Little Recovery Goes a Long Way

As adults these days, we have plenty to be concerned about – the economy, job security, our country, making ends meet, staying healthy – it’s a struggle to keep up! But if there’s one concern that should take priority in our minds, it’s this: Our children.

Amidst all the current struggles, it’s easy to overlook the toll this virus crisis is having on our children, both physically and mentally. According to the Centers for Disease Control and Prevention, emergency rooms have seen a 24 percent increase in mental health-related visits from children ages 5 to 11 compared to last year. The increase among older kids is even higher – 31 percent! Add to that the stress and uncertainty of being homeless and you have an idea the recovery our little guests need.

As the crisis stretches on and we anticipate more and more families walking through our doors with kiddos in tow, Gospel Rescue Mission is taking the initiative to protect our future.

The Children’s Services Team: Alyssa, Elizabeth, Emily, Priscilla, and Melody.

Melody, our Education Coordinator, understands the challenges facing our families and is overseeing the expansion we are making to our Children Services program to meet them.

“In the past, it was the parents who were the focus of recovery,” says Melody, “but now we have a program in place to recognize the trauma their children have been through or how it affected their behaviors.”

Alyssa, our Children’s Services Lead Teacher, is at the center of that change having just completed her Nurtured Heart® certification – giving her the tools to identify trauma-informed behaviors in children and correct them in a gentle, loving, and healthy way.

“Much like we have for the adults, we are building support groups for children,” says Alyssa, “so that they recognize that there are people here who know exactly what they’re going through.”

It’s a role for which Alyssa is well suited, not only drawing on what she’s learned from training, but from personal experience.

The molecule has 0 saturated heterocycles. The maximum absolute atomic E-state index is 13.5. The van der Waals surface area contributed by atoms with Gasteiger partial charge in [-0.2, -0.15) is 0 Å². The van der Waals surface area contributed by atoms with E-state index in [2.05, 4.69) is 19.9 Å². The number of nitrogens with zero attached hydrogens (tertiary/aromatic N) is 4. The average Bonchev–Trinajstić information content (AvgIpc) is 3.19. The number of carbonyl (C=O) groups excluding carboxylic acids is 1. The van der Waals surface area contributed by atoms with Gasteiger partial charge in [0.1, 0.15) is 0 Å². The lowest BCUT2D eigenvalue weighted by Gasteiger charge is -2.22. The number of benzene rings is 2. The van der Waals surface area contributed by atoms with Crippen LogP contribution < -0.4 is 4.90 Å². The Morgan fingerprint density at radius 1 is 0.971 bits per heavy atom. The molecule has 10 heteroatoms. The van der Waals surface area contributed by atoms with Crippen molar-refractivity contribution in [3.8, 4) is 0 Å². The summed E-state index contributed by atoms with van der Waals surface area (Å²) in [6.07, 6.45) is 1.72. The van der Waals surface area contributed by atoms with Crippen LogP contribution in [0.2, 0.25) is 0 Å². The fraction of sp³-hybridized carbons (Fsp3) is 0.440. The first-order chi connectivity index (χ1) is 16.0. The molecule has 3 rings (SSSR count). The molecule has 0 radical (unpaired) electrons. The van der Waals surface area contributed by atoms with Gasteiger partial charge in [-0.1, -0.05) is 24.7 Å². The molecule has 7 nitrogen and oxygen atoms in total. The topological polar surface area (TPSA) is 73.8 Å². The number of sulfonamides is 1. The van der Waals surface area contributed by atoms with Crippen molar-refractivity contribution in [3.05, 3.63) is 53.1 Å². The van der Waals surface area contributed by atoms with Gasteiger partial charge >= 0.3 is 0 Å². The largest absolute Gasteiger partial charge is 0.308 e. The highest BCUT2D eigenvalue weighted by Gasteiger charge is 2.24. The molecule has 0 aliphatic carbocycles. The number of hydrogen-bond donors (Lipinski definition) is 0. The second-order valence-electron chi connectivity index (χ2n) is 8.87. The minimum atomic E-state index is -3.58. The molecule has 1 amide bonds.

“I was raised by a father with substance abuse issues. I know that when one person is in recovery, so is the entire family,” she says. “I’m here to help children understand their situation so that they can use it as their testimony as they grow. We look for every opportunity to build self-esteem, trust and love, while allowing them the freedom to make mistakes and be kids.”

God is using this new program to heal and shape little lives here—building trust and self-esteem in the process.

But there’s only so much healing that can happen during a family’s short stay with us. Getting parents involved is a huge part of making sure restoration continues long after a family is back on its feet.

“It’s easy for parents to overlook the fact that their kids are going through recovery too. They’ve experienced everything the parent did, but on a different level,” says Melody. “When these kids act out, it’s not for attention; they’re looking for a relationship. They’re seeking to find a connection with the main individual in their life. What we’re doing here is rebuilding that relationship, that trust, that keeps families healthy and whole.” We’re excited to see God use this new program to heal and shape the little lives at both of our locations – and not a moment too soon. According to the National Center for Homeless Education, the number of homeless public-school students in the U.S., over 1.5 million, is the highest recorded in over a decade – before the virus crisis hit.

“I currently have three mothers with Department of Child Safety (DCS) cases who are moving towards reunification so, soon we’re expecting another 9 to 11 kids,” says Alyssa. “It’ll be perfect timing because God has given us the space to get training done and complete the Nurtured Heart® certification so that we can jump in with both feet and start 2021 off right!